How did you get interested in community leadership?
I got wrapped in the old-fashioned way, through my neighborhood. After college, I became very active in my local community through several neighborhood projects. I helped co-found our community watch, and eventually lead my local citizen advisory group for two years. (Citizen advisory councils are liaison groups between citizens and city government–there are 19 in the City of Raleigh where I live.)
During that time, I took over as community manager for Opensource.com at Red Hat. I was able to bring what I learned from my neighborhood community leadership and blend my passion for open source to start our community building efforts that have blossomed into a thriving community. This work lead to my involvement with Code for America, where I am a brigade captain for Code for Raleigh and I help lead a group of volunteer civic hackers.
What about community leadership inspires or excites you the most?
The thing that excites me the most is that my team and I can help enable people to do great things. For Opensource.com, that might be helping to share someone’s story and supporting someone through our editorial process. In my Code for Raleigh leadership role, it might be organizing an event or meet-up. While I don’t code, I can help our group build a strong community of civic hackers through storytelling and other efforts.
How did you learn what you know now about community leadership?
Most of my learning has been hands-on. I have participated in several programs that helped to build up my leadership skills. First, I’ve benefited from excellent training opportunities at Red Hat including Crucial Conversations, DiSC profiling, and an internal course, How to lead the Red Hat Way.
Through the City of Raleigh, I participated in Raleigh Neighborhood College–an introduction to different city departments, staff, and programs. Then I participated in the Citizen Leadership Academy–a program to help build the skill sets for neighborhood leaders.
Of course, the Community Leadership Summit has been a tremendous help to meet other community leaders and organizers as well as share some of what I’ve learned over the years.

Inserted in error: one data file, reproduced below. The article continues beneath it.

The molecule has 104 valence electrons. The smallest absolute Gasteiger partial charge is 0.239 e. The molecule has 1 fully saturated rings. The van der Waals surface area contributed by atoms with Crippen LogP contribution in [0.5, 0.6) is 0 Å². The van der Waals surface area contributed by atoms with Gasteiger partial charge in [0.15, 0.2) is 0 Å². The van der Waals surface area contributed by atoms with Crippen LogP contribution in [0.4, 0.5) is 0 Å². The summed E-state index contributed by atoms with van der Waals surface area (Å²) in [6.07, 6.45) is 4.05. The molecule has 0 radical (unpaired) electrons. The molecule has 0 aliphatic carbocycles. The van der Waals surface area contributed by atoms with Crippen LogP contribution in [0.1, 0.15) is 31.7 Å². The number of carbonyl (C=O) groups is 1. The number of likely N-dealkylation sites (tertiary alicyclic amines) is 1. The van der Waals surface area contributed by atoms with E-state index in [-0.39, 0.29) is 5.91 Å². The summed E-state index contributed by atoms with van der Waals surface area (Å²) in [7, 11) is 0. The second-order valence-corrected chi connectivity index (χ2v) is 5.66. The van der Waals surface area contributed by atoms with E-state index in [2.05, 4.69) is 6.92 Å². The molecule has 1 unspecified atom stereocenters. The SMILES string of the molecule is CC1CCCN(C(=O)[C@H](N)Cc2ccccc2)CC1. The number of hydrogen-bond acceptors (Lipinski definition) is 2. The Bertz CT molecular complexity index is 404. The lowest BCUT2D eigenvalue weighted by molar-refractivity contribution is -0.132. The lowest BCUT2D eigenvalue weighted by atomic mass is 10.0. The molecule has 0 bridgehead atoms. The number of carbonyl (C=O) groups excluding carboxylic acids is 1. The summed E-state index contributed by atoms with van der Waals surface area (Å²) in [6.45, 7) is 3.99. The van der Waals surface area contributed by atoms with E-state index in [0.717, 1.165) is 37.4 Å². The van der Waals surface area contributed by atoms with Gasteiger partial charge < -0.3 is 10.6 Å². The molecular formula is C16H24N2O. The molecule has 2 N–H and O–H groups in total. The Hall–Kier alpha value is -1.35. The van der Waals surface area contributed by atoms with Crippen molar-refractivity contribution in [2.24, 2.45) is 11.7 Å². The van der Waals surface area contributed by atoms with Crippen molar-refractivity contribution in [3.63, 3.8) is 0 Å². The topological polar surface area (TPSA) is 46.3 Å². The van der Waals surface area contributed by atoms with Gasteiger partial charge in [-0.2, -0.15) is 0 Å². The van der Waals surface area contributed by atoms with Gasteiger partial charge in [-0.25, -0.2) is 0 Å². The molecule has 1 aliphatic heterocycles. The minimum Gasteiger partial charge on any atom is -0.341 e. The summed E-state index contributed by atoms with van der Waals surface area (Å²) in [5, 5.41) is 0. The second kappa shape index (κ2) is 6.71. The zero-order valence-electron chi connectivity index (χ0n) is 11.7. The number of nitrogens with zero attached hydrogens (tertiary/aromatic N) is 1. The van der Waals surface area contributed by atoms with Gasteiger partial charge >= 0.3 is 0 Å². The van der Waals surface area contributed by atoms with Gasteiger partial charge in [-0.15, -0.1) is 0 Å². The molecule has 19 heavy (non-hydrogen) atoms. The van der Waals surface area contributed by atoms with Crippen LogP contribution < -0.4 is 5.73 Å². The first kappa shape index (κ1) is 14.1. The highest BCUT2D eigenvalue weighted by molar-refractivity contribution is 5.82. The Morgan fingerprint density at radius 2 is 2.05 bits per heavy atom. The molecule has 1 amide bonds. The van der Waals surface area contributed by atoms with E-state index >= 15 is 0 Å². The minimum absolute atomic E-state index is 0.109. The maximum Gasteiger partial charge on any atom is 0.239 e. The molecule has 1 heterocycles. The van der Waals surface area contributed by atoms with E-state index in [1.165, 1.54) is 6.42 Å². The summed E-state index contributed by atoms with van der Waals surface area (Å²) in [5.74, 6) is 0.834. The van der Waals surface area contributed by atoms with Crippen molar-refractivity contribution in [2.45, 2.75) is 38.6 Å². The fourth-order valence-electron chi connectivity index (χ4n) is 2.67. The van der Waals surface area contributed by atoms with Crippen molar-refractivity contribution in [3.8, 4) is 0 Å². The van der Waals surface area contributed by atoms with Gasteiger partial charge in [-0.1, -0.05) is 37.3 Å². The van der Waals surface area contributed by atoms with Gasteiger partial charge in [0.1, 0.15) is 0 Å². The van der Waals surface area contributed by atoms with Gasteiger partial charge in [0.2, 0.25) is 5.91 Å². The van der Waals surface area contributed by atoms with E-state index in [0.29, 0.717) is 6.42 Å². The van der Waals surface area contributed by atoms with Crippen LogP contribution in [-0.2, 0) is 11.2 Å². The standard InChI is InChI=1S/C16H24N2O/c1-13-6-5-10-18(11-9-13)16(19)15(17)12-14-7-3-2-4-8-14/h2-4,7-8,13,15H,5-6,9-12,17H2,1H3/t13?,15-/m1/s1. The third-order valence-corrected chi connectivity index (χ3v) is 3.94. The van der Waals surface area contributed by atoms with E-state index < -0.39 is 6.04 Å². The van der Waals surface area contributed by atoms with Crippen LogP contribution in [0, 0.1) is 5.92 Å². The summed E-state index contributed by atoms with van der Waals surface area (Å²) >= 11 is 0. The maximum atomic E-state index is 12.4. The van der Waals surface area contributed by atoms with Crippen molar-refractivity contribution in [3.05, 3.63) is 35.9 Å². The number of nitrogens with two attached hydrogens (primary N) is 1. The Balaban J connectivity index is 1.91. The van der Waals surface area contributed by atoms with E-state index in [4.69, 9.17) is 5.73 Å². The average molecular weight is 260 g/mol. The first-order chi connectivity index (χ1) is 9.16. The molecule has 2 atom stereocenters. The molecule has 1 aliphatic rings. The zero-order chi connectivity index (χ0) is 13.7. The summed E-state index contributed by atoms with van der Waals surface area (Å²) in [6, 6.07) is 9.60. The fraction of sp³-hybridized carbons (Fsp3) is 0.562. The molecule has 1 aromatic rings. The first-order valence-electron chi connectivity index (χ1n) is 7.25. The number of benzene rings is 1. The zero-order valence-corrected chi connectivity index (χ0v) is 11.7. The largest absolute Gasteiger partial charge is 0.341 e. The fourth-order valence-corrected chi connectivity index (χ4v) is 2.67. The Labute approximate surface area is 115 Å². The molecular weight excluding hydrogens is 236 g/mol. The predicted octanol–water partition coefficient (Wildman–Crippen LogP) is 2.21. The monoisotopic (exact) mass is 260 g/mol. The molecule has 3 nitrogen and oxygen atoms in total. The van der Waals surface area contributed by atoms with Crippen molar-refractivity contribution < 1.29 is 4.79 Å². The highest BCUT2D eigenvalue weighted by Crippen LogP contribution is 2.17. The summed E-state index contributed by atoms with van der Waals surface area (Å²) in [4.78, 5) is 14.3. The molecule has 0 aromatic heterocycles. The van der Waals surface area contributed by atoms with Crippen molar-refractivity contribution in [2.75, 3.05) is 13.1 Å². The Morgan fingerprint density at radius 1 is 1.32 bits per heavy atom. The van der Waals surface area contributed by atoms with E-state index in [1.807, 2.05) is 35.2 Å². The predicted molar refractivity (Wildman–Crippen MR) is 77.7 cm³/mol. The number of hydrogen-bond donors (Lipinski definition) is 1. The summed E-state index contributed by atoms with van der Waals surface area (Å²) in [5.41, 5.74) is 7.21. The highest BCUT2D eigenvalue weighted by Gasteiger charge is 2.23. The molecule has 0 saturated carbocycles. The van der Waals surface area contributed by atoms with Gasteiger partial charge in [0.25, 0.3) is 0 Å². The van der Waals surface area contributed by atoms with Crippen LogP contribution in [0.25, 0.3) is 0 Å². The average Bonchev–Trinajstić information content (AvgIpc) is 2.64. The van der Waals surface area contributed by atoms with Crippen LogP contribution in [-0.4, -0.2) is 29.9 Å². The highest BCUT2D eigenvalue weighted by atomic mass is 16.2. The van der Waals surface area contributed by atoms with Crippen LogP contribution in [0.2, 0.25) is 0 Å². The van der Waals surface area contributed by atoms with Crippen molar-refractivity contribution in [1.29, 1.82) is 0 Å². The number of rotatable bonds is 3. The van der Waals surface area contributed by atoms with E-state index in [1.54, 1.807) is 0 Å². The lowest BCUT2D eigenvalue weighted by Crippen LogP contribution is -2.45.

What is your current community leadership role?
My current role builds on the community management work I’ve been doing for the last several years on Opensource.com and refocuses it to build out a new community around the ideas and principles in the book, The Open Organization. This new role for me aims to find practitioners and community leaders leading in an open fashion and build a community and share their stories on Opensource.com. Beyond that, I’d like to empower people to create change in their organization to be more open.
What do you do in that role?
Currently, my team and I are publishing 2-3 articles a week on topics related to The Open Organization and the themes in the book. We are looking to role out an ambassador program, conduct an online book club, and write the “next chapter” in the book. Outside of those major tenets, social media plays a large role in our community building efforts.
Which elements of community leadership are you most interested in?
I am interested in organizational elements, social media, and event strategies and best practices. And if anyone has built community around the concepts of the book, that would be a home run.
What books, websites, and resources do you recommend for others to learn more about building communities?
- The Engaged Leader by Charlene Li
- Coding Freedom by E. Gabriella Coleman
- The Open Organization by Jim Whitehurst
- The Art of Community by Jono Bacon
Shameless plug - I wrote a book about our open government and open data community building effort here in Raleigh, NC: The Foundation for an Open Source City by Jason Hibbets
What recommendations would you give for new community leaders?
- Listen better.
- Don’t just attend CLS, immerse yourself in the event. Meet new people and gather new ideas.
- Share your knowledge back with the CLS community during the event and on the forum.
Which areas are you most interested in learning more about?
I’m always looking to learn new things, rekindle connections, and meet new community leaders.